>Matching Your Soul – How to Buy Art


Bring Me My Kitty Treats… Now, © 2008 by Jeane Vogel
22×22, $300
See it at the Soulard Art Market Photography Invitational, opening May 15

It happens every once in a while. A woman will walk into my booth or my studio with paint chips and fabric samples.

“What do you have that matches this?” she asks.

Every artist cringes a little when she hears that. It means that the art is a decorator accessory, not a statement. It’s not that we artists mind that much, but we want our work to be so much more than a pretty picture that picks up the color of the cushions.

This year I added a line to my artist statement. Most people ignore it but a handful have made it a point to cheer. It reads: “Art should match your soul, not your sofa.”

Art doesn’t just hang or your wall or sit on a shelf. Art demands a relationship. What do you bring the work? What does the work say to you. Does it make you think? Does it make you remember something? Do you have some sort of reaction? Are you inspired or repelled? Does your impression change over time? Can you have a conversation about it?

Next time you’re walking around an art fair or gallery looking for something new, pay attention to the work that speaks to you. THAT’s the one that will match your sofa, because it matches your soul.

About jeanevogelart

Art saves lives. That's my mantra and my motivation. My primary purpose as an artist is to inspire, entertain, make you smile, make you mad, make you think or recall a memory. I strive for work that is intimate and genuine, and sometimes whimsical. It's always more than a "pretty picture." I demand a relationship.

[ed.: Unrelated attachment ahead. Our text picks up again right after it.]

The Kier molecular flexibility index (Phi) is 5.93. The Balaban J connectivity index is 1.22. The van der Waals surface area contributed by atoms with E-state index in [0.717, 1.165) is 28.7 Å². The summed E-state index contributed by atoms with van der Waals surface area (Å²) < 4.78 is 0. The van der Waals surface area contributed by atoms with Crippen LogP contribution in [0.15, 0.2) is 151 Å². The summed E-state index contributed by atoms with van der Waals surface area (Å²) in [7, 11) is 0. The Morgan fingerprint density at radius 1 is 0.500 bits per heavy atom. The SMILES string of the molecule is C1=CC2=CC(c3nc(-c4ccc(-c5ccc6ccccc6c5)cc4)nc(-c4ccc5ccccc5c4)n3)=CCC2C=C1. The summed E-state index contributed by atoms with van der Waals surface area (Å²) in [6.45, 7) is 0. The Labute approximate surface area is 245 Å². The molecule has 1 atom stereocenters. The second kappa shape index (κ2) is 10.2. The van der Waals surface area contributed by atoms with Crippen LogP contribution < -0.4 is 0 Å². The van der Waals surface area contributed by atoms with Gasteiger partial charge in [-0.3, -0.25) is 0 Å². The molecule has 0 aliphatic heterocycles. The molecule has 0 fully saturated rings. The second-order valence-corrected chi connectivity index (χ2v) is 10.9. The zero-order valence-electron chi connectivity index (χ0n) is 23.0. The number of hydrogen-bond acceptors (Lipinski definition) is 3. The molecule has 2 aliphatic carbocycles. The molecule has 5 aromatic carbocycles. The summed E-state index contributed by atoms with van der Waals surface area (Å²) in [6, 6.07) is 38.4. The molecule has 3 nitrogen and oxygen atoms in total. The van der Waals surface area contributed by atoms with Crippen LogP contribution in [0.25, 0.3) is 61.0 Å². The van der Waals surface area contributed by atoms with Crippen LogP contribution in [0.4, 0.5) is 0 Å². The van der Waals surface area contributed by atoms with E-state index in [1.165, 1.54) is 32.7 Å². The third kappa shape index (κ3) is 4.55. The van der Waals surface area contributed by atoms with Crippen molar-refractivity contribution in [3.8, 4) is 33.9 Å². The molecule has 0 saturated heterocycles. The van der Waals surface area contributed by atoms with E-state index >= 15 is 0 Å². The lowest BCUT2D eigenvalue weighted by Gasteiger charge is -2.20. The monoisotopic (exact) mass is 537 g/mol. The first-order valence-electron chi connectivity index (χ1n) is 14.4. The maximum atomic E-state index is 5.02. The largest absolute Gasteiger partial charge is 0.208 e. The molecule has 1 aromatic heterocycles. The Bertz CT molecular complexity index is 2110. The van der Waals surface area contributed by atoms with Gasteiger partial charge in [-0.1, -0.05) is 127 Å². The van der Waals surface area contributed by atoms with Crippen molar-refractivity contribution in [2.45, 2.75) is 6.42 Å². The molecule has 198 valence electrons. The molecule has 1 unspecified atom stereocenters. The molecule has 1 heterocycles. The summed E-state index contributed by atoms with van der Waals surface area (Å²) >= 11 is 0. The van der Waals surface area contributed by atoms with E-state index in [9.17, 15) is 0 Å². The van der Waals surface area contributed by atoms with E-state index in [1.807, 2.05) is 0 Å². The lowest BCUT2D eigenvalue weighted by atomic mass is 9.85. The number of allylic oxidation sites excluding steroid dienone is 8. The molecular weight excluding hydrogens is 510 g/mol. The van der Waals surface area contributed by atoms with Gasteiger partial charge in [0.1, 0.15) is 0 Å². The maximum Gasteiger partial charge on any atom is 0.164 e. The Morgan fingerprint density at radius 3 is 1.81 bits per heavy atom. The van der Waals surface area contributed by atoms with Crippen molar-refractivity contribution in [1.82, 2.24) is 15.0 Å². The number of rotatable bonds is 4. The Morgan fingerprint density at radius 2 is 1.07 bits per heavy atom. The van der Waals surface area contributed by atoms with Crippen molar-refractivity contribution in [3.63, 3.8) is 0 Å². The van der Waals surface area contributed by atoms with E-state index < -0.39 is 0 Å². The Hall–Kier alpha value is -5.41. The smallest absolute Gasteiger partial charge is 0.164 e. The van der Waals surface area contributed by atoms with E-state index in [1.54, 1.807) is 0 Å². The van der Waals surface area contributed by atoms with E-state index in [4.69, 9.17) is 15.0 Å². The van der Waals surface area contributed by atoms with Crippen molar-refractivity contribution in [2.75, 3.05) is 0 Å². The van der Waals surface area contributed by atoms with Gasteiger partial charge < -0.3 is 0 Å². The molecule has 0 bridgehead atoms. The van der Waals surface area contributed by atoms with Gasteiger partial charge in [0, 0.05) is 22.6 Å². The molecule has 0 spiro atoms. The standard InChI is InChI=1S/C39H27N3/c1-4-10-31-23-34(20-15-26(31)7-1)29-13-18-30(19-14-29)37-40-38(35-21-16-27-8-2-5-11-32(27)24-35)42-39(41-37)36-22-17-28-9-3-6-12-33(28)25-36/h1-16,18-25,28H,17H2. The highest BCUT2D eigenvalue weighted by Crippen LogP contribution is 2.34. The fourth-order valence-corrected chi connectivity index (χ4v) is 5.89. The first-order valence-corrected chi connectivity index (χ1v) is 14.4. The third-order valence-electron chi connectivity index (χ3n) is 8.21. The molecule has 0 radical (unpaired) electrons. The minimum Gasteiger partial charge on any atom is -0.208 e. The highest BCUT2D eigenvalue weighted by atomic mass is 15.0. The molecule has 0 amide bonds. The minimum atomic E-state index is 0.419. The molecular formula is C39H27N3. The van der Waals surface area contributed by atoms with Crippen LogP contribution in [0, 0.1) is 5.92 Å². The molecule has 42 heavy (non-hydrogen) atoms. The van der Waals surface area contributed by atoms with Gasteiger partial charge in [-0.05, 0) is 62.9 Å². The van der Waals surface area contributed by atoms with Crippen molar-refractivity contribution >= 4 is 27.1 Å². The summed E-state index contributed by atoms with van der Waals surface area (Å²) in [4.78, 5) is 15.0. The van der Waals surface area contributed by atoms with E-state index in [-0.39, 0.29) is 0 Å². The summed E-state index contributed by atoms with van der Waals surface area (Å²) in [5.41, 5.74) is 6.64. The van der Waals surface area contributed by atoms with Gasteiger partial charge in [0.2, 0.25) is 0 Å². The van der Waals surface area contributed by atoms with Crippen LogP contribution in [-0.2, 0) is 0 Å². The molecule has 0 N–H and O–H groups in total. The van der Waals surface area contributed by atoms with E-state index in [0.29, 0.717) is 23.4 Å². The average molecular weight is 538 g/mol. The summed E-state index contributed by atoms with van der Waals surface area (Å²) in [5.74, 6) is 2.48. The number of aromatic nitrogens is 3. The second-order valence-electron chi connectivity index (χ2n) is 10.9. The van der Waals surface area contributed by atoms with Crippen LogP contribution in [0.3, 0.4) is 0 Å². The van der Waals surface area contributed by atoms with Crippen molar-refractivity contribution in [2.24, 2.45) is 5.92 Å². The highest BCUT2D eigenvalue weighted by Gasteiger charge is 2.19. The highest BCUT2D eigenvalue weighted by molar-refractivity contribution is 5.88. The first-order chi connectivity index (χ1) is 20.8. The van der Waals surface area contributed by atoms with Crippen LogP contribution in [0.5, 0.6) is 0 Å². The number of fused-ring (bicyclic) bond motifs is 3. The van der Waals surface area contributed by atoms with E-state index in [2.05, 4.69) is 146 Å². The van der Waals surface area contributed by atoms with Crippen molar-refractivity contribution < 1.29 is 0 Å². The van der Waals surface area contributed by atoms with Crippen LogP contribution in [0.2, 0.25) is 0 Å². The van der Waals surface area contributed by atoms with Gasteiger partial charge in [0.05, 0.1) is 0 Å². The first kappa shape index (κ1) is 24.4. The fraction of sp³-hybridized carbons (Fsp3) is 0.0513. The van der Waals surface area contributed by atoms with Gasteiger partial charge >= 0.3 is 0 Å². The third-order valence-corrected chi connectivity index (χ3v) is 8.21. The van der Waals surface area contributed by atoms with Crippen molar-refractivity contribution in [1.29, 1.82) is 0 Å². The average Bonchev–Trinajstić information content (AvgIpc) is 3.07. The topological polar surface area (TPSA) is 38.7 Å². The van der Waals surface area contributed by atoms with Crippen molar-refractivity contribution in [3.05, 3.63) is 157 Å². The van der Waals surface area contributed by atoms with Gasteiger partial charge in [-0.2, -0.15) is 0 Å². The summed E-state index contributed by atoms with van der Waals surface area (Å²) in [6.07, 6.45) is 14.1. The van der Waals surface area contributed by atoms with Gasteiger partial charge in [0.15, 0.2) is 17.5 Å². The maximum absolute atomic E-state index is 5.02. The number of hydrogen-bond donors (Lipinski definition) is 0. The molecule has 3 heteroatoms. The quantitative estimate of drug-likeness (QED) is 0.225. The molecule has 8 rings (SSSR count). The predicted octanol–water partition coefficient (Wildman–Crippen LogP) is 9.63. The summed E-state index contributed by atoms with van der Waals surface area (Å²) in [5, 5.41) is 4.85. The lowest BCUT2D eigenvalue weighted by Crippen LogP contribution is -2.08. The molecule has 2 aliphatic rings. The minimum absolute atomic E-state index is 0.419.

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2 Responses to >Matching Your Soul – How to Buy Art

  1. thorngren says:

    >Amen!I am dealing with this from a potential buyer, who wants me to drive the painting to her house to see if it matches. I am so angry.Right now I am avoiding her calls. She doesn’t deserve my work!

  2. Hilary says:

    >Ha! This doesn’t really bother me, I don’t think. I mean, if it’s really only about matching the sofa or the drapes, then I guess it’s a little silly, but truly, what do I care? (This is the I-need-a-new-roof-so-I’ll-take-what-sales-I-can-get me talking, probably. I wish I were in the financial position to be able to avoid buyers on principle!)And I might be guilty of it myself, a bit. If I like much of an artist’s work and I see one piece that has a palette that goes with my living room (or bedroom or dining room or kitchen) I might pick that one. I am drawn to those color schemes. That’s why they are in my house already. For me its not solely about matching, per se.

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